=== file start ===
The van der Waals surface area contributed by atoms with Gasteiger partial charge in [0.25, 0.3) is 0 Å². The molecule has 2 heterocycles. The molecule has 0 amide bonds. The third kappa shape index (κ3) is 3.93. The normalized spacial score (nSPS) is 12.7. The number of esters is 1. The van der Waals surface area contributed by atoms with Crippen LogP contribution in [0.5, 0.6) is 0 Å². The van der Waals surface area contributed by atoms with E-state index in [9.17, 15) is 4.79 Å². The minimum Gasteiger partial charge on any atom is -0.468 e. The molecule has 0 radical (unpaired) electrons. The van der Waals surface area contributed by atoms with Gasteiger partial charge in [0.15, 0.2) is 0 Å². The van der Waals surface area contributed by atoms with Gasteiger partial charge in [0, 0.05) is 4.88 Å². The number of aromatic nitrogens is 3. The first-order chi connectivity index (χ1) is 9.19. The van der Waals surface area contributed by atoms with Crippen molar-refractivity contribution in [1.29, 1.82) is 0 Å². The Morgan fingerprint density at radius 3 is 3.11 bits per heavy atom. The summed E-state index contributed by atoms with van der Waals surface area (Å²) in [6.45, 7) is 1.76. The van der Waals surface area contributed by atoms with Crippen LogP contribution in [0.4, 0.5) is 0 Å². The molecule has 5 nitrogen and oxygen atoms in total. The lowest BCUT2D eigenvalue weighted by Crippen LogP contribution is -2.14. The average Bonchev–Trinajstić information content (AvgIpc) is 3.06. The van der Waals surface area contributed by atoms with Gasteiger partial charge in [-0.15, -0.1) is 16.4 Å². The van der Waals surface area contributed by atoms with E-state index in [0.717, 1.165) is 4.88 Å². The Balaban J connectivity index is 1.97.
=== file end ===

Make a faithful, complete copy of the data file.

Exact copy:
The van der Waals surface area contributed by atoms with Gasteiger partial charge in [0.25, 0.3) is 0 Å². The molecule has 2 heterocycles. The molecule has 0 amide bonds. The third kappa shape index (κ3) is 3.93. The normalized spacial score (nSPS) is 12.7. The number of esters is 1. The van der Waals surface area contributed by atoms with Crippen LogP contribution in [0.5, 0.6) is 0 Å². The van der Waals surface area contributed by atoms with E-state index in [9.17, 15) is 4.79 Å². The minimum Gasteiger partial charge on any atom is -0.468 e. The molecule has 0 radical (unpaired) electrons. The van der Waals surface area contributed by atoms with Gasteiger partial charge in [0.15, 0.2) is 0 Å². The van der Waals surface area contributed by atoms with Gasteiger partial charge in [0, 0.05) is 4.88 Å². The number of aromatic nitrogens is 3. The first-order chi connectivity index (χ1) is 9.19. The van der Waals surface area contributed by atoms with Crippen molar-refractivity contribution in [1.29, 1.82) is 0 Å². The Morgan fingerprint density at radius 3 is 3.11 bits per heavy atom. The summed E-state index contributed by atoms with van der Waals surface area (Å²) in [6.45, 7) is 1.76. The van der Waals surface area contributed by atoms with Crippen LogP contribution in [0.4, 0.5) is 0 Å². The molecule has 5 nitrogen and oxygen atoms in total. The lowest BCUT2D eigenvalue weighted by Crippen LogP contribution is -2.14. The average Bonchev–Trinajstić information content (AvgIpc) is 3.06. The van der Waals surface area contributed by atoms with Gasteiger partial charge in [-0.15, -0.1) is 16.4 Å². The van der Waals surface area contributed by atoms with E-state index in [0.717, 1.165) is 4.88 Å². The Balaban J connectivity index is 1.97.